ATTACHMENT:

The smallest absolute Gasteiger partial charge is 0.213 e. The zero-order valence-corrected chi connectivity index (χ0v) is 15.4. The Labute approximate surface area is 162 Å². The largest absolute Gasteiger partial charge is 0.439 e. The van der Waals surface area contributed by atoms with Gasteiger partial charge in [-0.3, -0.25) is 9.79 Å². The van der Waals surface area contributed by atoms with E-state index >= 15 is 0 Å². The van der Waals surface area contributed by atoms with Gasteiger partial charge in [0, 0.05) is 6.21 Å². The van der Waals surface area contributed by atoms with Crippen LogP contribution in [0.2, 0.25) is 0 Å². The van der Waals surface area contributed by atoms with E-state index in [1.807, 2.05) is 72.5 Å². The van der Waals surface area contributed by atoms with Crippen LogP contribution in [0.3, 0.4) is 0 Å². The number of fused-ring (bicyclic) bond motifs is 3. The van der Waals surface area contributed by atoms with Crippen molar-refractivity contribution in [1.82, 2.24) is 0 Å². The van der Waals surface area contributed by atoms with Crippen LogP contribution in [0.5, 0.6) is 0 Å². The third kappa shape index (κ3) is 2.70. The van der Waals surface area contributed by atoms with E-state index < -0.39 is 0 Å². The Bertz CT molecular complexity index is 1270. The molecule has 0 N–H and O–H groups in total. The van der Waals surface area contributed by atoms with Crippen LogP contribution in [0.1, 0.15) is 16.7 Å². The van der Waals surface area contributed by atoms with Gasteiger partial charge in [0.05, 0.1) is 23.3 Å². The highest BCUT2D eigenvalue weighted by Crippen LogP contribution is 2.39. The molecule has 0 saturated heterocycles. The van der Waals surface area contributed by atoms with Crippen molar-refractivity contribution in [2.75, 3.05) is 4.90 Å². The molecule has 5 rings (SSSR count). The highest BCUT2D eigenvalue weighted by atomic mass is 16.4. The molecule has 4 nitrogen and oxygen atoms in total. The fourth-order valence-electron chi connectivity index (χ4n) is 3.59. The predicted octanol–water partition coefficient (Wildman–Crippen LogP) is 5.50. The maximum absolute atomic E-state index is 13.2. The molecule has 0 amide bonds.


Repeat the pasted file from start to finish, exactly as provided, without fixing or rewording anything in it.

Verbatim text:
The smallest absolute Gasteiger partial charge is 0.213 e. The zero-order valence-corrected chi connectivity index (χ0v) is 15.4. The Labute approximate surface area is 162 Å². The largest absolute Gasteiger partial charge is 0.439 e. The van der Waals surface area contributed by atoms with Gasteiger partial charge in [-0.3, -0.25) is 9.79 Å². The van der Waals surface area contributed by atoms with E-state index >= 15 is 0 Å². The van der Waals surface area contributed by atoms with Gasteiger partial charge in [0, 0.05) is 6.21 Å². The van der Waals surface area contributed by atoms with Crippen LogP contribution in [0.2, 0.25) is 0 Å². The van der Waals surface area contributed by atoms with E-state index in [1.807, 2.05) is 72.5 Å². The van der Waals surface area contributed by atoms with Crippen LogP contribution in [0.3, 0.4) is 0 Å². The number of fused-ring (bicyclic) bond motifs is 3. The van der Waals surface area contributed by atoms with Crippen molar-refractivity contribution in [1.82, 2.24) is 0 Å². The van der Waals surface area contributed by atoms with Crippen LogP contribution in [0.5, 0.6) is 0 Å². The third kappa shape index (κ3) is 2.70. The van der Waals surface area contributed by atoms with E-state index < -0.39 is 0 Å². The Bertz CT molecular complexity index is 1270. The molecule has 0 N–H and O–H groups in total. The van der Waals surface area contributed by atoms with Crippen LogP contribution in [0.1, 0.15) is 16.7 Å². The van der Waals surface area contributed by atoms with Gasteiger partial charge in [0.05, 0.1) is 23.3 Å². The highest BCUT2D eigenvalue weighted by Crippen LogP contribution is 2.39. The molecule has 0 saturated heterocycles. The van der Waals surface area contributed by atoms with Crippen molar-refractivity contribution in [2.75, 3.05) is 4.90 Å². The molecule has 5 rings (SSSR count). The highest BCUT2D eigenvalue weighted by atomic mass is 16.4. The molecule has 4 nitrogen and oxygen atoms in total. The fourth-order valence-electron chi connectivity index (χ4n) is 3.59. The predicted octanol–water partition coefficient (Wildman–Crippen LogP) is 5.50. The maximum absolute atomic E-state index is 13.2. The molecule has 0 amide bonds.